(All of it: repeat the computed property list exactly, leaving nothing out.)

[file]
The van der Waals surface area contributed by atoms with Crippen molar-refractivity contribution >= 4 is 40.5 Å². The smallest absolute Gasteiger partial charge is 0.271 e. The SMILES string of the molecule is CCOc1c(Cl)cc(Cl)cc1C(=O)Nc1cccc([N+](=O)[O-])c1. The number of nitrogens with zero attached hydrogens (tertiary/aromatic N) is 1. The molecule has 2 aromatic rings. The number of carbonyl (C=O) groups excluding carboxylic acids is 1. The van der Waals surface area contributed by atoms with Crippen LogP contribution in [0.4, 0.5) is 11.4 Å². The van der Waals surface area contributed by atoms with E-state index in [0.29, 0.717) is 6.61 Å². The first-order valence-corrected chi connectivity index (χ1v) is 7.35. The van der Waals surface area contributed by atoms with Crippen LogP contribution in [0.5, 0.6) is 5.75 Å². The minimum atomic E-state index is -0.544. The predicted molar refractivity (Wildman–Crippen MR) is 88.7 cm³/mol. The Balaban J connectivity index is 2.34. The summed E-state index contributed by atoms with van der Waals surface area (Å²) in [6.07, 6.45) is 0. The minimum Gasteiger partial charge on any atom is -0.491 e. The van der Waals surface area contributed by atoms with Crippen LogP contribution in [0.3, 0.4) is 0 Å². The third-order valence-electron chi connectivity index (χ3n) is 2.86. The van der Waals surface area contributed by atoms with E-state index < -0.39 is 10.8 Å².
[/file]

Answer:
The van der Waals surface area contributed by atoms with Crippen molar-refractivity contribution >= 4 is 40.5 Å². The smallest absolute Gasteiger partial charge is 0.271 e. The SMILES string of the molecule is CCOc1c(Cl)cc(Cl)cc1C(=O)Nc1cccc([N+](=O)[O-])c1. The number of nitrogens with zero attached hydrogens (tertiary/aromatic N) is 1. The molecule has 2 aromatic rings. The number of carbonyl (C=O) groups excluding carboxylic acids is 1. The van der Waals surface area contributed by atoms with Crippen LogP contribution in [0.4, 0.5) is 11.4 Å². The van der Waals surface area contributed by atoms with E-state index in [0.29, 0.717) is 6.61 Å². The first-order valence-corrected chi connectivity index (χ1v) is 7.35. The van der Waals surface area contributed by atoms with Crippen LogP contribution in [0.5, 0.6) is 5.75 Å². The minimum atomic E-state index is -0.544. The predicted molar refractivity (Wildman–Crippen MR) is 88.7 cm³/mol. The Balaban J connectivity index is 2.34. The summed E-state index contributed by atoms with van der Waals surface area (Å²) in [6.07, 6.45) is 0. The minimum Gasteiger partial charge on any atom is -0.491 e. The van der Waals surface area contributed by atoms with Crippen LogP contribution in [0.3, 0.4) is 0 Å². The third-order valence-electron chi connectivity index (χ3n) is 2.86. The van der Waals surface area contributed by atoms with E-state index < -0.39 is 10.8 Å².